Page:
Most people will report that a cloud has been lifted from their brain. Thinking is clearer, you have more energy, you don’t lose in the afternoon, you sleep more deeply. You will notice that hunger ratchets down substantially. Most people lose the insatiable hunger pangs that occur 2-3 hours after a wheat-containing meal. Instead, hunger is a soft signal that gently prods you that it’s time to consider eating again. You may even find that you miss meals, just because you forgot to eat. Very curious.

It’s unconventional, I know. The last 500 patients I’ve done this with also thought so─until they lost 15, 20 . . .70 lbs along with all the undesirable metabolic “baggage.”

While nearly everyone knows that candy bars and soft drinks aren’t good for health, most Americans have allowed processed carbohydrates, but especially wheat products like pretzels, crackers, breads, waffles, pancakes, breakfast cereals and pasta, to dominate diet. I blame the extreme over-reliance on these foods for the obesity and related abnormalities: wheat belly.

How did this all come about?

Back in the 1960s, we had sandwiches on white bread, hamburgers on white flour buns, spaghetti made with bleached, enriched flour. Data from the 1970s and 1980s, however, demonstrated conclusively that using whole grains, with the bran and B-vitamins left in, was better: better for bowel health, blood pressure, cholesterol values.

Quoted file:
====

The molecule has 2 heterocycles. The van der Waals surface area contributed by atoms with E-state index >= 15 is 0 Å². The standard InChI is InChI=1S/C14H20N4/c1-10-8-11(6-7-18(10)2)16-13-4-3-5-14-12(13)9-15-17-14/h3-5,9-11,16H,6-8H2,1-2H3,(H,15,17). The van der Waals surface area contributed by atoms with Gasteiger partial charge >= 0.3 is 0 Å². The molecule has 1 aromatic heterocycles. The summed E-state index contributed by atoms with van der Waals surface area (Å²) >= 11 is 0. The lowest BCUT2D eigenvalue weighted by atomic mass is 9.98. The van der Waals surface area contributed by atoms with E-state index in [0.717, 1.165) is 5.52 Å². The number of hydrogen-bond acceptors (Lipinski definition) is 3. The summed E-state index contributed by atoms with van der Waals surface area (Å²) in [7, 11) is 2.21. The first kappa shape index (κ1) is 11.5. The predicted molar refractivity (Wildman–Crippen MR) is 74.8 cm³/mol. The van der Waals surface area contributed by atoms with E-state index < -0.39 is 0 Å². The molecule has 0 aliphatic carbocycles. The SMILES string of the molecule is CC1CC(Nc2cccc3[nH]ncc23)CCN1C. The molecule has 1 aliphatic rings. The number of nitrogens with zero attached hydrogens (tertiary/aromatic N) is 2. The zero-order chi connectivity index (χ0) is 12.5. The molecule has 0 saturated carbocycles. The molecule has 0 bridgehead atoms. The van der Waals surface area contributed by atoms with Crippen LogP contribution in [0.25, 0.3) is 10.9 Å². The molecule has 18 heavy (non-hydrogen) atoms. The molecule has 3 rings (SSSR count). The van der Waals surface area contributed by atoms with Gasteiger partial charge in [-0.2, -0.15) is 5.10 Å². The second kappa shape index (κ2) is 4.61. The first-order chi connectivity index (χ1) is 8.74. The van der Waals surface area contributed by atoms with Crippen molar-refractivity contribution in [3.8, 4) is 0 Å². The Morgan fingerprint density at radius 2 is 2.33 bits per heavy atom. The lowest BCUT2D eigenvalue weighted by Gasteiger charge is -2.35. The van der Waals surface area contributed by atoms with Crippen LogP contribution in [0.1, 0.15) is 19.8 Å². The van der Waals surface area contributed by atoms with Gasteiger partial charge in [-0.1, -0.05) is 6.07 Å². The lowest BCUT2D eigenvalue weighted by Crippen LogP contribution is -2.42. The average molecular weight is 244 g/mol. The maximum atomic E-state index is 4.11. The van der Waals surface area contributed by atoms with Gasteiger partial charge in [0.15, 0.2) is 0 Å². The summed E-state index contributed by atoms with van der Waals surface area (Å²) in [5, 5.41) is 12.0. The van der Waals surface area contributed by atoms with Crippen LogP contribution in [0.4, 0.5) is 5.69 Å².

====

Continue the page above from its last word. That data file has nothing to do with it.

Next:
Fast-forward to the 1990s and the new century, and the mantra has evolved to “eat more whole grains, eat more whole grains,” repeated by “official” organizations and propagated by countless media conversations. And Americans have complied.

But while video games, unhealthy snacks, and vending machines have been roundly blamed for the nationwide epidemic of obesity and diabetes, it’s curious that increased  weight has befallen even active people who eat “healthy”: yes, plenty of whole grains.

In my view, it is the grains that are largely behind the obesity and diabetes epidemic, at least among the frustrated health-conscious.

But not all grains. Oats and flaxseed, for instance, seem to not contribute to weight and the associated patterns like small LDL.